Did you ever watch hilarious American sit com Home Improvement?
I really loved the show – in it Tim Taylor has a programme called Tool Time and he is really pretty useless as a DIYer. Lots of explosions, casual sexism; apart from his exasperated and disapproving wife I also loved his introverted assistant Al, and Wilson the neighbour. But the show’s huge success owes a lot to the notion of Man – interested in sport, fast cars, taking charge, fixing stuff and Power Tools. Women’s sewing equipment is a different matter. We don’t use words like Power Tools, even if we employ electricity.
I do think men and women have a different attitude to tools that may go back to the beginning of time. Women are generally only credited with invented weaving, maybe knitting, whereas men get to claim all the cool stuff – fire, speed, hard metals, killing equipment, etc.
Years ago, when the kids were little and iPhones hadn’t been invented, I had a real run-of-the-mill camera. I tried to take pictures of the usual things – landscapes, portraits, still life etc. And then I really tried hard to photograph insects and flowers, close up. And after a number of frustrating attempts my (then) husband John told me I needed a special lens – a macro lens – to get the type of close-ups I wanted to achieve. He found it rather sweet that I was struggling with a problem for a while without realising that all I needed was a different piece of equipment! He offered to buy me a new lens but I figured I wasn’t that keen on getting the shots. If it wasn’t technically feasible I would concentrate on all the other things I could do with a camera.
Stretch is a book by Scott Sonenshein (thanks for bringing it to my attention Steph!).
He writes: “The problem is: We routinely overestimate the importance of acquiring resources but even more significantly underestimate our ability to make more out of those we have.” I am not sure I need to read a whole book about this but I immediately recognised the two personality types – he calls us “stretchers” who make the most of the resources they have against “chasers” who acquire resources systematically. “Most of our time and energy get spent looking for tools and not actually putting nails into walls,” he argues. This can make us dissatisfied as we feel the need to keep up with the Jones who have more or better stuff. As we get more we lose track of it or it goes to waste. If we stretch instead we see our limitations as an opportunity – I don’t have any red buttons – can I make a feature of white ones? Or cover some in fabric? Or use nail varnish (no – that one doesn’t work!)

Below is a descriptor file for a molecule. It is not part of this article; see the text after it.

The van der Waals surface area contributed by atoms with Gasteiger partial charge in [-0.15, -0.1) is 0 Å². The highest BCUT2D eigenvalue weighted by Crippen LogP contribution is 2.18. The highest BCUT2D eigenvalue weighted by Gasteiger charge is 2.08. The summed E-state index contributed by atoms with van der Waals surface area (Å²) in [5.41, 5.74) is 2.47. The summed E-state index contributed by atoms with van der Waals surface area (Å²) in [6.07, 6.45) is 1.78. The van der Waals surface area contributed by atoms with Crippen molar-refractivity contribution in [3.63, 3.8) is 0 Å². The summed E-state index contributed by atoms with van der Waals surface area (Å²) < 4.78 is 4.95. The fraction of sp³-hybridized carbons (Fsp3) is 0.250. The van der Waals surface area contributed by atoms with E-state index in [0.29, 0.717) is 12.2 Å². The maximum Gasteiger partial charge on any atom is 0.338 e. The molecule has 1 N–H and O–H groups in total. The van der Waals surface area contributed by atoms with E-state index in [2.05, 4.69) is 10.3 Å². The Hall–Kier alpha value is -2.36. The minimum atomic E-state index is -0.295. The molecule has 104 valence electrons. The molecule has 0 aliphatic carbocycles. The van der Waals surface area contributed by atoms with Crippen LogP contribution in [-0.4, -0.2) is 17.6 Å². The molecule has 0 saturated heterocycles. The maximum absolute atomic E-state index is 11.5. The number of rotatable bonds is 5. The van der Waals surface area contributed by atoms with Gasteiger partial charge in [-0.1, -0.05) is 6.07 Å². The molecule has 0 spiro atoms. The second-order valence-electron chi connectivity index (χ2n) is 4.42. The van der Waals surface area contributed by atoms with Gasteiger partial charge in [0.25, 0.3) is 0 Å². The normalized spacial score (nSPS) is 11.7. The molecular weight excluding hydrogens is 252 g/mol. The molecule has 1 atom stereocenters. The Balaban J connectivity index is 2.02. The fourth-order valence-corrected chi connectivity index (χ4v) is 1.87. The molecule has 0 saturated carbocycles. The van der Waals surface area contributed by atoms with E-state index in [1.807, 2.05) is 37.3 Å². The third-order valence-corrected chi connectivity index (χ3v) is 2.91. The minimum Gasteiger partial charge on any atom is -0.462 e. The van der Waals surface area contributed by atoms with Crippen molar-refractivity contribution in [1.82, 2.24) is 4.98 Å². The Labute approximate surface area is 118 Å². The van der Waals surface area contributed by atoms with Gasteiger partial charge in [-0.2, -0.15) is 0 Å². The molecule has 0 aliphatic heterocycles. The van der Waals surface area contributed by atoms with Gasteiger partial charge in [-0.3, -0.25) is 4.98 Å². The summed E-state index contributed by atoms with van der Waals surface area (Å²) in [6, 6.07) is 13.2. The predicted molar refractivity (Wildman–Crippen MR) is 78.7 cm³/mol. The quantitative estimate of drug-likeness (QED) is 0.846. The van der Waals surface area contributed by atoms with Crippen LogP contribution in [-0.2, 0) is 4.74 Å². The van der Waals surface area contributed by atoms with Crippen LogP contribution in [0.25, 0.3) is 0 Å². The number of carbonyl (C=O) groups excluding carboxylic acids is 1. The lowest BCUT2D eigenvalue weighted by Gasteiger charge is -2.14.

Maybe I am flattering myself with the idea that I am a stretcher.
I bought white silk for a time, painting designs on it rather than buying fresh cloth every time and creating waste. Sometimes making do helps you to think creatively about using one tool for several purposes rather than a specific tool (we have an avocado tool that scoops and slices – but a spoon and knife is just as good). At work I generally adopt the principle that we can do what we need without additional resources eg relying on consultants. We rarely put money aside for any project – our philosophy is just to stretch the resources we already have. In other arenas, without the special tools we can become more innovative and creative. Having less can encourage us to invent or solve problems. If we don’t have too much we find ways to reuse what we have – the slum dwellers of Rio became excellent recyclers of rubbish to make a living. All this is trite and rather obvious.
So I have been fascinated to consider what this has meant for me as I have been working with my husband to complete my new sewing room. My existing area had been a small corner in the kitchen of our London flat. As we collaborate to create the new area I have watched him in his very well-equipped work shop where he seems to have a tool for every task known to man. He bought a job lot of tools and didn’t even know what all of them were for. Our (builder) friend Symon said one of them is for “cutting letter boxes in any size or shape”. How we laughed. But I really don’t want to criticise at all – I am the beneficiary, and doing the job well gives him pleasure. But I was struck by the difference in attitude we have to equipping ourselves.
So I am interested to hear your views. Do you make do and mend, or are you a top-of-the-range purchaser who likes the very best equipment? Are your skills in advance of your tools, or vice versa? Do you think men behave fundamentally differently in this regard, and if so why? Are you prepared to learn with second hand shabby tools, and then splash out only when you are frustrated by the results. Or do you blame your tools? And those who make a living from sewing – what is your attitude to equipment?